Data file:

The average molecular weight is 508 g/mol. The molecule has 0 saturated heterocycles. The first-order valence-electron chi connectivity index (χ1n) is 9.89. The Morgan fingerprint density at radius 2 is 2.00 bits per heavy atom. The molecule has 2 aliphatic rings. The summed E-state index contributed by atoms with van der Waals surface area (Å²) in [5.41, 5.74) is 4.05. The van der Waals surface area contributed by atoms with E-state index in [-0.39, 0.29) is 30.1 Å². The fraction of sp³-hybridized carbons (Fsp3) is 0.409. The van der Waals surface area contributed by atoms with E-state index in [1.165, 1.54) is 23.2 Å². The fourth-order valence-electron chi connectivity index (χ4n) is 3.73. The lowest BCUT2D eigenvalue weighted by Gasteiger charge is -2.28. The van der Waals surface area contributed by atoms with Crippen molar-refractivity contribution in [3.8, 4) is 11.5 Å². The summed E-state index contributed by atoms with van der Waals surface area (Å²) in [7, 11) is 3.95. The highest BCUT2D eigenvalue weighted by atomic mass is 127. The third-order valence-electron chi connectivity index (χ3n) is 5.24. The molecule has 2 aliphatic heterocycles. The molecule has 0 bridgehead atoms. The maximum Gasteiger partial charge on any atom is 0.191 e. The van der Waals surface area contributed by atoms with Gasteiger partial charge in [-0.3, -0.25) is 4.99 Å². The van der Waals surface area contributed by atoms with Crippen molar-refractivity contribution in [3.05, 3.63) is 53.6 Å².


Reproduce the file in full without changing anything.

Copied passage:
The average molecular weight is 508 g/mol. The molecule has 0 saturated heterocycles. The first-order valence-electron chi connectivity index (χ1n) is 9.89. The Morgan fingerprint density at radius 2 is 2.00 bits per heavy atom. The molecule has 2 aliphatic rings. The summed E-state index contributed by atoms with van der Waals surface area (Å²) in [5.41, 5.74) is 4.05. The van der Waals surface area contributed by atoms with E-state index in [-0.39, 0.29) is 30.1 Å². The fraction of sp³-hybridized carbons (Fsp3) is 0.409. The van der Waals surface area contributed by atoms with E-state index in [1.165, 1.54) is 23.2 Å². The fourth-order valence-electron chi connectivity index (χ4n) is 3.73. The lowest BCUT2D eigenvalue weighted by Gasteiger charge is -2.28. The van der Waals surface area contributed by atoms with Crippen molar-refractivity contribution in [3.8, 4) is 11.5 Å². The summed E-state index contributed by atoms with van der Waals surface area (Å²) in [7, 11) is 3.95. The highest BCUT2D eigenvalue weighted by atomic mass is 127. The third-order valence-electron chi connectivity index (χ3n) is 5.24. The molecule has 2 aliphatic heterocycles. The molecule has 0 bridgehead atoms. The maximum Gasteiger partial charge on any atom is 0.191 e. The van der Waals surface area contributed by atoms with Gasteiger partial charge in [-0.3, -0.25) is 4.99 Å². The van der Waals surface area contributed by atoms with Crippen molar-refractivity contribution in [3.05, 3.63) is 53.6 Å².